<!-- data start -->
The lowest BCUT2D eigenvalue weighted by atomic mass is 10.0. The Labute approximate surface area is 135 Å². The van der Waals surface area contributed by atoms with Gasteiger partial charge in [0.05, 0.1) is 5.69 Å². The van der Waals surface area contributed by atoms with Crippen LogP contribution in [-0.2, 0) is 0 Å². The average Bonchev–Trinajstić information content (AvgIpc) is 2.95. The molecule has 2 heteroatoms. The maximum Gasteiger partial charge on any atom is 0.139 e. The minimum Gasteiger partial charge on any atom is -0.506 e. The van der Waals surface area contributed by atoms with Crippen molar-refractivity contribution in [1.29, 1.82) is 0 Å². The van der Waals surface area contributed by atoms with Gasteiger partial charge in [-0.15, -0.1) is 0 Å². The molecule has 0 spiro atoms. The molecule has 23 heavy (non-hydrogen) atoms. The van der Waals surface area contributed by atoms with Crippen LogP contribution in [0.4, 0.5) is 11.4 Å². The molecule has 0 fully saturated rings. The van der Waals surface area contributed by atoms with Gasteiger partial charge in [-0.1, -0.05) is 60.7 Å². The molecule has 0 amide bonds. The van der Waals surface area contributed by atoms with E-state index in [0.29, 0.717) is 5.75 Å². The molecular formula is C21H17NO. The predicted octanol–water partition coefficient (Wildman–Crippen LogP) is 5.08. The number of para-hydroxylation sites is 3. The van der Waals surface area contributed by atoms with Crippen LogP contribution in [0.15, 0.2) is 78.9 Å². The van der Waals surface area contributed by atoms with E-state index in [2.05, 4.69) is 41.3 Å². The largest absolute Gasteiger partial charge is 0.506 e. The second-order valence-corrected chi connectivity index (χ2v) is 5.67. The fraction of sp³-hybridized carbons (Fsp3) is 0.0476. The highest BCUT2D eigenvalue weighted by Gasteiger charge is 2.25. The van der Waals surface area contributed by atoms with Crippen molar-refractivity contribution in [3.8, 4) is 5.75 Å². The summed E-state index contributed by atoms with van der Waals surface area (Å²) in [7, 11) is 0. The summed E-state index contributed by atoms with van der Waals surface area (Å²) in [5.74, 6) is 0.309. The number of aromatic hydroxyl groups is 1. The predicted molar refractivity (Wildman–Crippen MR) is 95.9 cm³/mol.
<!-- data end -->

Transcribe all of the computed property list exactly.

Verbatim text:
The lowest BCUT2D eigenvalue weighted by atomic mass is 10.0. The Labute approximate surface area is 135 Å². The van der Waals surface area contributed by atoms with Gasteiger partial charge in [0.05, 0.1) is 5.69 Å². The van der Waals surface area contributed by atoms with Crippen LogP contribution in [-0.2, 0) is 0 Å². The average Bonchev–Trinajstić information content (AvgIpc) is 2.95. The molecule has 2 heteroatoms. The maximum Gasteiger partial charge on any atom is 0.139 e. The minimum Gasteiger partial charge on any atom is -0.506 e. The van der Waals surface area contributed by atoms with Crippen molar-refractivity contribution in [1.29, 1.82) is 0 Å². The van der Waals surface area contributed by atoms with Gasteiger partial charge in [-0.15, -0.1) is 0 Å². The molecule has 0 spiro atoms. The molecule has 23 heavy (non-hydrogen) atoms. The van der Waals surface area contributed by atoms with Crippen LogP contribution in [0.4, 0.5) is 11.4 Å². The molecule has 0 fully saturated rings. The van der Waals surface area contributed by atoms with Gasteiger partial charge in [-0.1, -0.05) is 60.7 Å². The molecule has 0 amide bonds. The van der Waals surface area contributed by atoms with E-state index in [0.29, 0.717) is 5.75 Å². The molecular formula is C21H17NO. The predicted octanol–water partition coefficient (Wildman–Crippen LogP) is 5.08. The number of para-hydroxylation sites is 3. The van der Waals surface area contributed by atoms with Crippen LogP contribution in [0.15, 0.2) is 78.9 Å². The van der Waals surface area contributed by atoms with E-state index in [2.05, 4.69) is 41.3 Å². The largest absolute Gasteiger partial charge is 0.506 e. The second-order valence-corrected chi connectivity index (χ2v) is 5.67. The fraction of sp³-hybridized carbons (Fsp3) is 0.0476. The highest BCUT2D eigenvalue weighted by Gasteiger charge is 2.25. The van der Waals surface area contributed by atoms with Crippen molar-refractivity contribution in [3.8, 4) is 5.75 Å². The summed E-state index contributed by atoms with van der Waals surface area (Å²) in [7, 11) is 0. The summed E-state index contributed by atoms with van der Waals surface area (Å²) in [5.74, 6) is 0.309. The number of aromatic hydroxyl groups is 1. The predicted molar refractivity (Wildman–Crippen MR) is 95.9 cm³/mol.